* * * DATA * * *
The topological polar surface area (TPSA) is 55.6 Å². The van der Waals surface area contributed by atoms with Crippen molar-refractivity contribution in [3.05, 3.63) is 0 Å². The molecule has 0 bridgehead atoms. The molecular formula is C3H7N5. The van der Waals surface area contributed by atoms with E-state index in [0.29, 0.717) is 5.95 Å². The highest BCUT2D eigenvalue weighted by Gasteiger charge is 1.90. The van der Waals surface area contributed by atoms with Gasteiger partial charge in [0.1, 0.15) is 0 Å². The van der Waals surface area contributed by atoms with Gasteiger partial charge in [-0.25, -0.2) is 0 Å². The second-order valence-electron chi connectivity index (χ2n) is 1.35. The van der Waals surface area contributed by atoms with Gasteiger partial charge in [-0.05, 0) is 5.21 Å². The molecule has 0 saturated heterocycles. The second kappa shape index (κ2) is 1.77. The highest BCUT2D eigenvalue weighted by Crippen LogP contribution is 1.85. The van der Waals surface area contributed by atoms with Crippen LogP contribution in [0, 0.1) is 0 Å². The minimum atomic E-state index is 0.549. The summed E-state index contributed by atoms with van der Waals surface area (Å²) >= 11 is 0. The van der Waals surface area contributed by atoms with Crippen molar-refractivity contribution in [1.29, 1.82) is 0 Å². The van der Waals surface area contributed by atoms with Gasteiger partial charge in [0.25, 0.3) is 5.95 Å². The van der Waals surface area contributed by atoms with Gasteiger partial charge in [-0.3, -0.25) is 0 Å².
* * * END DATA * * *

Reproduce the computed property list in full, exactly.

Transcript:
The topological polar surface area (TPSA) is 55.6 Å². The van der Waals surface area contributed by atoms with Crippen molar-refractivity contribution in [3.05, 3.63) is 0 Å². The molecule has 0 bridgehead atoms. The molecular formula is C3H7N5. The van der Waals surface area contributed by atoms with E-state index in [0.29, 0.717) is 5.95 Å². The highest BCUT2D eigenvalue weighted by Gasteiger charge is 1.90. The van der Waals surface area contributed by atoms with Gasteiger partial charge in [0.1, 0.15) is 0 Å². The van der Waals surface area contributed by atoms with Gasteiger partial charge in [-0.25, -0.2) is 0 Å². The second-order valence-electron chi connectivity index (χ2n) is 1.35. The van der Waals surface area contributed by atoms with Gasteiger partial charge in [-0.05, 0) is 5.21 Å². The molecule has 0 saturated heterocycles. The second kappa shape index (κ2) is 1.77. The highest BCUT2D eigenvalue weighted by Crippen LogP contribution is 1.85. The van der Waals surface area contributed by atoms with Crippen LogP contribution in [0, 0.1) is 0 Å². The minimum atomic E-state index is 0.549. The summed E-state index contributed by atoms with van der Waals surface area (Å²) >= 11 is 0. The van der Waals surface area contributed by atoms with Crippen molar-refractivity contribution in [1.29, 1.82) is 0 Å². The van der Waals surface area contributed by atoms with Gasteiger partial charge in [0.25, 0.3) is 5.95 Å². The van der Waals surface area contributed by atoms with Gasteiger partial charge in [-0.3, -0.25) is 0 Å².